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School of Land-Air Warfare at RAF Old Sarum assigned new and important role.
(Flying Review April 1963)

School of Land-Air Warfare at RAF Old Sarum

Brunei--a name that until recently was unknown to many people in Britain. Yet overnight it became as familiar as Kuwait and in a short while was spread across newspapers throughout the world. The story of how our troops and aircraft were used to defeat the rebel forces is now stale news, but what has not been revealed is that one of the first observers to reach Brunei was an officer from the School of Land-Air Warfare, RAF
Old Sarum, Wiltshire.

His job was to make a careful study of how British forces had been deployed in the campaign and report his findings to the joint-Services SLAW. Once these on-the-spot comments reached England they were carefully analysed by the school's staff and finally a report sent to the Ministry of Defence.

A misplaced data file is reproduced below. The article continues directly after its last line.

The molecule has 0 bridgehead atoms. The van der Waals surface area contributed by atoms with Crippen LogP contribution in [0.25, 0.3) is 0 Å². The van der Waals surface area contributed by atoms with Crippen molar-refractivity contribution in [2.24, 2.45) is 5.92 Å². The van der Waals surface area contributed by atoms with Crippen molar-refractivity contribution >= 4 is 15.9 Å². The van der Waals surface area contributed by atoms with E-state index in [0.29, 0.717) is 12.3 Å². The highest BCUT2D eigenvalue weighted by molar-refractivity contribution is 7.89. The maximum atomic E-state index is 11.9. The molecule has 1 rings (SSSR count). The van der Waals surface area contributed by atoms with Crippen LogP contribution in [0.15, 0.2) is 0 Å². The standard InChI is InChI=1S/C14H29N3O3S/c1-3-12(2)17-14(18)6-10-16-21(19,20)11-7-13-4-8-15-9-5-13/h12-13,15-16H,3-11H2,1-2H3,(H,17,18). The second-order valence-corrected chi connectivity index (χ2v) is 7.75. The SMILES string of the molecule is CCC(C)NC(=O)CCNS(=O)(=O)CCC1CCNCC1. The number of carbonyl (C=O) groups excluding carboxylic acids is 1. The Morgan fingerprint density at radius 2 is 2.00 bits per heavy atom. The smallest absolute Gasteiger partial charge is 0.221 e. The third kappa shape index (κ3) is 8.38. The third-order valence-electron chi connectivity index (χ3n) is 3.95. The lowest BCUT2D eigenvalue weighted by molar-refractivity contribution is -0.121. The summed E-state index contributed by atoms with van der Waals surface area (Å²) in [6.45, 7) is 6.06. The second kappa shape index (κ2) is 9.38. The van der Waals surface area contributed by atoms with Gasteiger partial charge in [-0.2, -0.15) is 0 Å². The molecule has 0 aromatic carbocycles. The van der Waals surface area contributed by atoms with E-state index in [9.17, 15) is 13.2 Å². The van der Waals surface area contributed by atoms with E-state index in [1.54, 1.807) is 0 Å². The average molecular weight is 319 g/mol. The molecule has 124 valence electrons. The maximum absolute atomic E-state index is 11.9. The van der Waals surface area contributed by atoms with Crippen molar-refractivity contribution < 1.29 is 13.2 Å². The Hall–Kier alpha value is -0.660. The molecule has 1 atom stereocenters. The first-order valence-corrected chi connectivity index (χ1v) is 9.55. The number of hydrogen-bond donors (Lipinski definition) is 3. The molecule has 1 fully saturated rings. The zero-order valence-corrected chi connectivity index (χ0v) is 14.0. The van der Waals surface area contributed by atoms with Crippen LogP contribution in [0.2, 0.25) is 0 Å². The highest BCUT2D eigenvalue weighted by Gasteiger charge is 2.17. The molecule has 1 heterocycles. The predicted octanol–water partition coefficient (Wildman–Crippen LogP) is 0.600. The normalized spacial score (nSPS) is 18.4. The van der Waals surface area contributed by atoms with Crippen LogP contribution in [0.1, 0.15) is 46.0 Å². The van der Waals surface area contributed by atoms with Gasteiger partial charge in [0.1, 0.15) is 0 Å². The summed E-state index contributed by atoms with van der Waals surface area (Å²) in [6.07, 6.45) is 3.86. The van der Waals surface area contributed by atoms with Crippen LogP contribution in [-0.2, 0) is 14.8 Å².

This report may never be made public but one thing is certain—should another local war such as Brunei occur the views, ideas, and criticisms of the SLAW will undoubtedly have a marked effect on how a similar engagement is fought.

actical Air Operations, and Air Transport exercise at RAF Old Sarum 1963 Cold War

Two Types of War